Paying estate debts In probate in Oklahoma comes out of the estate itself. If funds are available they are paid by the executor as part of their probate duties. Oklahoma’s Probate Code details the procedure for paying the creditor claims of a decedent. A question often asked by someone who is faced with going through probate on behalf of a loved one is whether a personal representative must pay the unpaid bills of a deceased person.
Paying Estate Debts In Probate is Procedural
Paying estate debts In probate is done per the probate statutes in Oklahoma. The Oklahoma Probate Code contains an entire chapter that addresses the process and proper and valid claims or debts against a decedent. It also contains provisions affecting when a claim or debt must be paid, how to reject or approve a claim properly, and what constitutes proper notice, including the consequences of the approval, rejection, or failure to provide notice. The failure to abide by the requirements of Oklahoma law may have serious financial consequences. The number of bills the decedent has and who they are owed to could impact how long the probate process takes.
A Court Order Is Required To Pay A Creditor’s Bill
As soon as the executor or administrator has sufficient funds, part of their executor duties is to pay any expenses of the deceased’s funeral and final sickness and the allowance made to the family of the decedent. The executor or administrator may retain the necessary expenses of administration but is not obligated to pay any other debt or legacy until the court has ordered the payment.
Settlement Of Accounts
Upon the settlement of the accounts of the personal representative, at the end of the year, the court is required to issue an order for the payment of the estate’s debts, as required by the circumstances of the estate. If the funds in the hands of the personal representative are not sufficient to pay in full all the allowed debts of the estate, the court must specify the sum to be paid to each creditor, which will usually be cents on the dollar.
If all the assets of the estate are exhausted by these payments, the settlement of these accounts must be considered a final account. The personal representative is then entitled to discharge upon filing the necessary supporting documents proving that the payments have been made and that the personal representative has fully complied with the court’s decree. When the district court makes a decree to pay a decedent’s creditors, the personal representative is personally liable to each creditor for the creditor’s allowed claim.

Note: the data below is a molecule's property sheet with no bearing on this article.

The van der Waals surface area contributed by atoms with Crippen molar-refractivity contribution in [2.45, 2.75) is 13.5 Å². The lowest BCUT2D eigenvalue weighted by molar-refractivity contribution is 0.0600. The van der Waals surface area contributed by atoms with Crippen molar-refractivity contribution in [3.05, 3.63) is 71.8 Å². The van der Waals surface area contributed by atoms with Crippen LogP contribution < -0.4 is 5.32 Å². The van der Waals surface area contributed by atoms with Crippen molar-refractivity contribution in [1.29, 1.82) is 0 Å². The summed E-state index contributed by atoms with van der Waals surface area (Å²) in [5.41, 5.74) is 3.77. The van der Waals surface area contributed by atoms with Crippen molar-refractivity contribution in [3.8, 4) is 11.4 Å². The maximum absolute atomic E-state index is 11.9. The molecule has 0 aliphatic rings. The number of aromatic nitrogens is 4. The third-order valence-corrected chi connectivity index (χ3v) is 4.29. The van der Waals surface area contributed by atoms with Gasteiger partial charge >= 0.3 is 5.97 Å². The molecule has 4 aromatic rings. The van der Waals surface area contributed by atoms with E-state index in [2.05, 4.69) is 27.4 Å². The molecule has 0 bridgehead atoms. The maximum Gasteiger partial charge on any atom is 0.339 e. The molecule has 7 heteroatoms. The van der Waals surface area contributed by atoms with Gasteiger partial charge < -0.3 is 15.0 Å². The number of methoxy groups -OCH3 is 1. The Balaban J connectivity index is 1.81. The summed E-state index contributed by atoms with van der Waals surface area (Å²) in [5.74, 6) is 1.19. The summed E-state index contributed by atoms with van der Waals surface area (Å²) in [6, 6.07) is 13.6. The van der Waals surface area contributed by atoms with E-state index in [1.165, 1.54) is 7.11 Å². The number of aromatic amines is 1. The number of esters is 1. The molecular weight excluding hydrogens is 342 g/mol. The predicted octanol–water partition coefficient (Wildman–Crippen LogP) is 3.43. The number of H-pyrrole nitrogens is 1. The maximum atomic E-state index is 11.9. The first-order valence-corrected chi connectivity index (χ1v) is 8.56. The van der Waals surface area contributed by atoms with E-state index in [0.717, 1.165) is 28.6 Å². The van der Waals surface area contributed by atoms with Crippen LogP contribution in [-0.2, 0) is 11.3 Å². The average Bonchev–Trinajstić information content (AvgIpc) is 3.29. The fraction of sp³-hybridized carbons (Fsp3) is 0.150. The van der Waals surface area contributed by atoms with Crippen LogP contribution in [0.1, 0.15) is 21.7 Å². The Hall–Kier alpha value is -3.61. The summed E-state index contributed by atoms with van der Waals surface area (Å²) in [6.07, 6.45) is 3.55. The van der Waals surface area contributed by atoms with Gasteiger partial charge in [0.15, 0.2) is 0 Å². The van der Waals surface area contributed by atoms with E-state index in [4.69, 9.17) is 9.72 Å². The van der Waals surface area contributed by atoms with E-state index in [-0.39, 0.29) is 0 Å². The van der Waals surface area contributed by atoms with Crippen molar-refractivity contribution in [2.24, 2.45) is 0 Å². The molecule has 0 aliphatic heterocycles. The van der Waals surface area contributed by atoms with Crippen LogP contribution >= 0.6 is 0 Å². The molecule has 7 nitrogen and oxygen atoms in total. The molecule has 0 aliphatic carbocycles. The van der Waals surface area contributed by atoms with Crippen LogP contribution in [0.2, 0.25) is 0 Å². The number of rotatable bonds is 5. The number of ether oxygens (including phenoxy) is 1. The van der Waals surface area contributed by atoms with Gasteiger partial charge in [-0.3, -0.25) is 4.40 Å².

If A Claim Is Contingent, Disputed, Or Not Yet Due
suppose any claim is contingent, disputed, or not yet due against the estate. In that case, the court may direct that the amount of the debt be paid into the court and remain there until such creditor becomes entitled to the amount, or the court directs that the claim is satisfied in some other manner in the court’s discretion.
If the creditor fails to establish the claim, the amount will then be distributed as required by the circumstances of the estate. Any creditor with an allowed claim that is not yet due can be paid if the creditor appears and agrees to a deduction of the legal interest for the time the claim has yet to run. Payments for claims are not to be made when the estate is insolvent unless a pro-rata distribution is ordered.
Tulsa Oklahoma Probate Lawyer Near You
The probate process can be overwhelming when one is faced with paying the debts of a deceased family member. The attorneys at Kania Law Office can help you complete all the arduous tasks associated with probate and paying any claims against a decedent’s estate. We can help you complete all the necessary paperwork and meet all required deadlines involved in the probate process. We are experienced in helping families complete probate on behalf of their loved ones as soon and as seamlessly as possible. For more information about how our Tulsa probate lawyers can help you call (918) 743-2233 or contact us online.